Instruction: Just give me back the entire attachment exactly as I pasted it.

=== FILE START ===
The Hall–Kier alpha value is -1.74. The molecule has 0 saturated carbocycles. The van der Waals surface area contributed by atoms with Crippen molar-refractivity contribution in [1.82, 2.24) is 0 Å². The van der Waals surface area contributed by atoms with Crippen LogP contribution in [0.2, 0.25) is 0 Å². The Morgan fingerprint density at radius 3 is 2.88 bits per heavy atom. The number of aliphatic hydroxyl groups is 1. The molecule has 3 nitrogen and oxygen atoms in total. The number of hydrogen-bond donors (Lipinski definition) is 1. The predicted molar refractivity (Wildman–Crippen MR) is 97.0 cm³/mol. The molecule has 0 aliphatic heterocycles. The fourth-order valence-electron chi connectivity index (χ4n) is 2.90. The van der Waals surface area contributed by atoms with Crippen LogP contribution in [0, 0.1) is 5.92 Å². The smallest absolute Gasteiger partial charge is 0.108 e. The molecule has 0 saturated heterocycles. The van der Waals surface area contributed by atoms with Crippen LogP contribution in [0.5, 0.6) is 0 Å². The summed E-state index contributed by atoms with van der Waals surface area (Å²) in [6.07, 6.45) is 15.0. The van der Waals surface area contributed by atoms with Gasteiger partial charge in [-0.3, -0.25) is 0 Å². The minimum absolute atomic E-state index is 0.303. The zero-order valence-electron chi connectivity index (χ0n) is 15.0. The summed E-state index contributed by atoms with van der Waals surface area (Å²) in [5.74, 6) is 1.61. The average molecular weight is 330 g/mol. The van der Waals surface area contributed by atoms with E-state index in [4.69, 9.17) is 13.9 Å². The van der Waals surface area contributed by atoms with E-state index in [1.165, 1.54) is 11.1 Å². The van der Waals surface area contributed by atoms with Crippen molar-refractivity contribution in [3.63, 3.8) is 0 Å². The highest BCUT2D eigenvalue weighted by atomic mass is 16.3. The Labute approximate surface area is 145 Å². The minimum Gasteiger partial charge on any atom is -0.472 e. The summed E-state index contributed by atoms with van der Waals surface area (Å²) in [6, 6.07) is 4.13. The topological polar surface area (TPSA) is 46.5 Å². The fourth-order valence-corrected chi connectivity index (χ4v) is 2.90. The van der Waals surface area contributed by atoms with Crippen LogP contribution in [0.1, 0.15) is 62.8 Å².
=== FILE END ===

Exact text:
The Hall–Kier alpha value is -1.74. The molecule has 0 saturated carbocycles. The van der Waals surface area contributed by atoms with Crippen molar-refractivity contribution in [1.82, 2.24) is 0 Å². The van der Waals surface area contributed by atoms with Crippen LogP contribution in [0.2, 0.25) is 0 Å². The Morgan fingerprint density at radius 3 is 2.88 bits per heavy atom. The number of aliphatic hydroxyl groups is 1. The molecule has 3 nitrogen and oxygen atoms in total. The number of hydrogen-bond donors (Lipinski definition) is 1. The predicted molar refractivity (Wildman–Crippen MR) is 97.0 cm³/mol. The molecule has 0 aliphatic heterocycles. The fourth-order valence-electron chi connectivity index (χ4n) is 2.90. The van der Waals surface area contributed by atoms with Crippen LogP contribution in [0, 0.1) is 5.92 Å². The smallest absolute Gasteiger partial charge is 0.108 e. The molecule has 0 saturated heterocycles. The van der Waals surface area contributed by atoms with Crippen LogP contribution in [0.5, 0.6) is 0 Å². The summed E-state index contributed by atoms with van der Waals surface area (Å²) in [6.07, 6.45) is 15.0. The van der Waals surface area contributed by atoms with Gasteiger partial charge in [-0.3, -0.25) is 0 Å². The minimum absolute atomic E-state index is 0.303. The zero-order valence-electron chi connectivity index (χ0n) is 15.0. The summed E-state index contributed by atoms with van der Waals surface area (Å²) in [5.74, 6) is 1.61. The average molecular weight is 330 g/mol. The van der Waals surface area contributed by atoms with E-state index in [4.69, 9.17) is 13.9 Å². The van der Waals surface area contributed by atoms with E-state index in [1.165, 1.54) is 11.1 Å². The van der Waals surface area contributed by atoms with Crippen molar-refractivity contribution in [3.63, 3.8) is 0 Å². The highest BCUT2D eigenvalue weighted by atomic mass is 16.3. The Labute approximate surface area is 145 Å². The minimum Gasteiger partial charge on any atom is -0.472 e. The summed E-state index contributed by atoms with van der Waals surface area (Å²) in [6, 6.07) is 4.13. The topological polar surface area (TPSA) is 46.5 Å². The fourth-order valence-corrected chi connectivity index (χ4v) is 2.90. The van der Waals surface area contributed by atoms with Crippen LogP contribution in [0.1, 0.15) is 62.8 Å².